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Unnatural Rebellion

Loyalists in New York City during the Revolution
Ruma Chopra

BUY Ebook · 320 pp. · ISBN 9780813931166 · $27.50 · May 2011
BUY Paper · 320 pp. · 6 × 9 · ISBN 9780813934402 · $25.00 · Mar 2013

Thousands of British American mainland colonists rejected the War for American Independence. Shunning rebel violence as unnecessary, unlawful, and unnatural, they emphasized the natural ties of blood, kinship, language, and religion that united the colonies to Britain. They hoped that British military strength would crush the minority rebellion and free the colonies to renegotiate their return to the empire.

Of course the loyalists were too American to be of one mind. This is a story of how a cross-section of colonists flocked to the British headquarters of New York City to support their ideal of reunion. Despised by the rebels as enemies or as British appendages, New York’s refugees hoped to partner with the British to restore peaceful government in the colonies. The British confounded their expectations by instituting martial law in the city and marginalizing loyalist leaders. Still, the loyal Americans did not surrender their vision but creatively adapted their rhetoric and accommodated military governance to protect their long-standing bond with the mother country. They never imagined that allegiance to Britain would mean a permanent exile from their homes.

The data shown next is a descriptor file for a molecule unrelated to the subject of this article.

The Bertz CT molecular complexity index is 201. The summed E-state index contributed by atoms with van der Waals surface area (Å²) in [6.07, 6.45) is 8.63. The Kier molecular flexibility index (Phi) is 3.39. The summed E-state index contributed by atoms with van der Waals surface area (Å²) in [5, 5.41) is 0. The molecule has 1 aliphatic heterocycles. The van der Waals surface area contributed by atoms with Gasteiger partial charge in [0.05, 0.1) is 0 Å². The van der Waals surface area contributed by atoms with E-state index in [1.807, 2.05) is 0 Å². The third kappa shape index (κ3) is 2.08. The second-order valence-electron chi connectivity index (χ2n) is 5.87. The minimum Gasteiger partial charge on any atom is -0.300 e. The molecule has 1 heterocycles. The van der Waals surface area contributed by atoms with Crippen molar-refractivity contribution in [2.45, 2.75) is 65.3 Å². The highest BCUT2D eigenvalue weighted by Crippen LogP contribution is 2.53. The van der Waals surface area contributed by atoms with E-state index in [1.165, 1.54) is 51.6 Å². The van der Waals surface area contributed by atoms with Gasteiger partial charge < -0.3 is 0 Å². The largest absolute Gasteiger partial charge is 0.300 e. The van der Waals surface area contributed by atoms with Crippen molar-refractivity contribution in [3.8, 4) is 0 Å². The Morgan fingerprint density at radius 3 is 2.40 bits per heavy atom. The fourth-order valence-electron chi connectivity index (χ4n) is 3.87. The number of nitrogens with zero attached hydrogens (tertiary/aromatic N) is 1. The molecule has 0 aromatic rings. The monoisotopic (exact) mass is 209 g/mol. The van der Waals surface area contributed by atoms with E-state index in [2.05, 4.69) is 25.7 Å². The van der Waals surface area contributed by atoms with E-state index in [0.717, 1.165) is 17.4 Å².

Unnatural Rebellion provides a new and inviting Loyalist point of entry into the complexity of the American Revolution. Loyalist politics, Chopra discerns, were rooted in natural law, in custom, and in an initially polarizing but eventually a careful and knowledgeable reading of the social character of the Revolution.

Robert M. Calhoon, University of North Carolina at Greensboro, author of The Loyalists in Revolutionary America, 1760–1781

Ruma Chopra's book constitutes a fresh look at an intractable subject—the emergence of loyalist opposition to a revolution made in the name of liberty and virtue. The loyalists, she argues, saw an ‘unnatural rebellion’ when revolutionaries found ‘a glorious cause.’ In a close examination of loyalists in New York City, she shows that the differences between the two groups were sharp even though they shared many of the same values.

Chopra’s book is not an apology for the loyalists. Rather it is a sensitive, yet probing, study of their commitments and circumstances. All in all, it is a book impressive in its rich insights and analytical power.

Robert Middlekauff, University of California, Berkeley

About the Author(s): 

Ruma Chopra is Assistant Professor in the History Department at San Jose State University.

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